No matter what way it manifests itself, pollution is a gross problem to have. It could be plastic floating about in the sea, trash strewn about among trees, or perhaps the greatest culprit in today’s times…smog. With some industrial powerhouses in the States’ biggest cities, the US certainly can’t point fingers, but perhaps the place that is deepest down the rabbit hole in terms of pollution, by a lot of standards, is China.
According to Science Magazine, China’s pollution problem became especially apparent when “70% of the nation’s 74 largest cities logged pollution levels above government air quality standards,” circa winter 2013, also dubbed the “airpocolypse.” Although the government has since enhanced their focus on attempting to side-step and tame the pollution problem, issues with air quality remain. In fact, there are some days in China when the pollution is so hazardous that it impacts cities’ productivity levels – preventing children from getting to school without fear of risking health and workers from commuting with the same worries – even while wearing the face masks that are common in that part of the world. In fact, over 1.6 million people die in China each year from health issues that stem from breathing toxic air.
While there are many initiatives in cahoots to curb the problem, one unique attempt has recently taken the spotlight: battling pollution on bike. If you’re scratching your head, let me back up a minute. I’m not talking about reducing pollution because of commuting via the green (albeit slower) form of transportation (although that, undoubtedly, still helps.) I’m talking about bikes with the capability to filter air and positively impact pollution as you ride.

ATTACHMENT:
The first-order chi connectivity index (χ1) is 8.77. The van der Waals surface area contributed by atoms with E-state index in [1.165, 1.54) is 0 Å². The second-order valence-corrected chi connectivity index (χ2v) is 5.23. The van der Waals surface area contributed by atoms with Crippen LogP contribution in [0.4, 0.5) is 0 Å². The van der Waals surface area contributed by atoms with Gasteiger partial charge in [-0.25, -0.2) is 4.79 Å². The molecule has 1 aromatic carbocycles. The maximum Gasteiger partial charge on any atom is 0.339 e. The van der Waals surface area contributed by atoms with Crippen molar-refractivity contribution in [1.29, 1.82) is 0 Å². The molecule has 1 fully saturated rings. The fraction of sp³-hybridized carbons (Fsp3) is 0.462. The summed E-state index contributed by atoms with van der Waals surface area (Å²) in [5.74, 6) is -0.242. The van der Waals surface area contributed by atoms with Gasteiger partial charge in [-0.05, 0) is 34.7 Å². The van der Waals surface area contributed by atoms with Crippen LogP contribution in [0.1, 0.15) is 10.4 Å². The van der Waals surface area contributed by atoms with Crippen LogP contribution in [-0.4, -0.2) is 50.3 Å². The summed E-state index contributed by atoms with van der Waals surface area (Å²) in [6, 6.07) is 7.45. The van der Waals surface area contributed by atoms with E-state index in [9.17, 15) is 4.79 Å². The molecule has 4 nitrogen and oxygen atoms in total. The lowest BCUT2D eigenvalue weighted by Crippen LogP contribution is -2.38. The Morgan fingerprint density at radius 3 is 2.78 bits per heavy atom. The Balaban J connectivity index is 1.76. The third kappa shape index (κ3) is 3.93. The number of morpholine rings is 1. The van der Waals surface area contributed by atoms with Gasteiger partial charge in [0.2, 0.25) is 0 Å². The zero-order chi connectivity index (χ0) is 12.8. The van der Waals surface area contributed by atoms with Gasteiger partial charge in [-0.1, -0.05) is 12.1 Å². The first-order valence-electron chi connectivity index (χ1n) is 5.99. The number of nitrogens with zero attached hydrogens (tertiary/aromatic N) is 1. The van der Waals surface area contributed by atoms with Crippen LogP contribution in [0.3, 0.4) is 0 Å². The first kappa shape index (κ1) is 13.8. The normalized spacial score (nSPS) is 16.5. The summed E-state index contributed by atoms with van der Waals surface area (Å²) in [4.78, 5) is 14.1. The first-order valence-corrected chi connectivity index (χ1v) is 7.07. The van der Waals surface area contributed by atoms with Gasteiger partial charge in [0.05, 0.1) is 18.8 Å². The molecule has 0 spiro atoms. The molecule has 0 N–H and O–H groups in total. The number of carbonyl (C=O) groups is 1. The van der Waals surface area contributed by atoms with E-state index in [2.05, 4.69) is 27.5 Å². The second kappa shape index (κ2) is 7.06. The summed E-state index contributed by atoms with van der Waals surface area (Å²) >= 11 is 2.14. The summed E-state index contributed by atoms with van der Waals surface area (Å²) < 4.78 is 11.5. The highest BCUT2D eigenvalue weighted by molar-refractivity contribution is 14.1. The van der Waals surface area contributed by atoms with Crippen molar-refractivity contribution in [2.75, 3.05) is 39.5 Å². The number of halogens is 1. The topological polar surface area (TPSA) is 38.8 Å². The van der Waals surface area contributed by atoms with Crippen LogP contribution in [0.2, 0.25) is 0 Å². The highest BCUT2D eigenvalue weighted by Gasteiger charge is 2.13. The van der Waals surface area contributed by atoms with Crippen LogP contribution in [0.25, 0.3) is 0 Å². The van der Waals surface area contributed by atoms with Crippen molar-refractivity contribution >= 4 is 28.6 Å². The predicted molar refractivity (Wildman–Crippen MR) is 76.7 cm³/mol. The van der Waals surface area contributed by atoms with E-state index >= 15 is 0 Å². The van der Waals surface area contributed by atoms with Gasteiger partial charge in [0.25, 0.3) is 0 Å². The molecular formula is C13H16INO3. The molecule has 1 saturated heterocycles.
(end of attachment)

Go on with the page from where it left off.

The wheels, a product of the Smog Free Project, were dreamt up and designed by Daan Roosegaarde, who is behind Studio Roosegaarde, a design studio with offices in Rotterdam and Beijing. Roosegaarde’s inspiration came one day as he gazed outside his apartment window to a skyline he couldn’t see, due to what else – smog.
Following his initial idea, a “smog vacuum cleaner,” which was funded through Kickstarter and later revealed in a public park in Tianjin, Roosegaarde thought of bikes, which he easily explains have always been a symbol of health and energy efficiency. Plus, he goes on “The bicycle is part of the Dutch DNA of course, and Beijing and other cities in China used to be bike cities. We want to bring back its prestige and follow our ethos of making citizens a part of the solution instead of the problem.”
The technology from Roosegaarde’s initial tower will be present in the bike — acting like vacuum cleaners, they will create pockets of clean air within the vicinity of their rider. Roosegaarde comments:
“Bikes have always been a symbol of energy-friendly and congestion-reducing living, but this bike serves a double function by cleaning the air as you cycle.”
According to HYPEBEAST:
“As riders pedal, the bikes clean the contaminated air surrounding them. Smog is essentially sucked in through a vacuum-like device on the front of the bike, and then filtered out as fresh air through its vents.”
Roosegaarde himself envisions the smog-free bikes will be implemented by some of the country’s popular bike-sharing programs, which are plentiful. Of course, even he realizes that bikes alone cannot cure China’s air…but at least it’s a step (or pedal) in the right direction… not only in China, but perhaps someday everyplace where pollution is a problem.
You can keep tabs on the project here: https://www.studioroosegaarde.net/project/smog-free-project/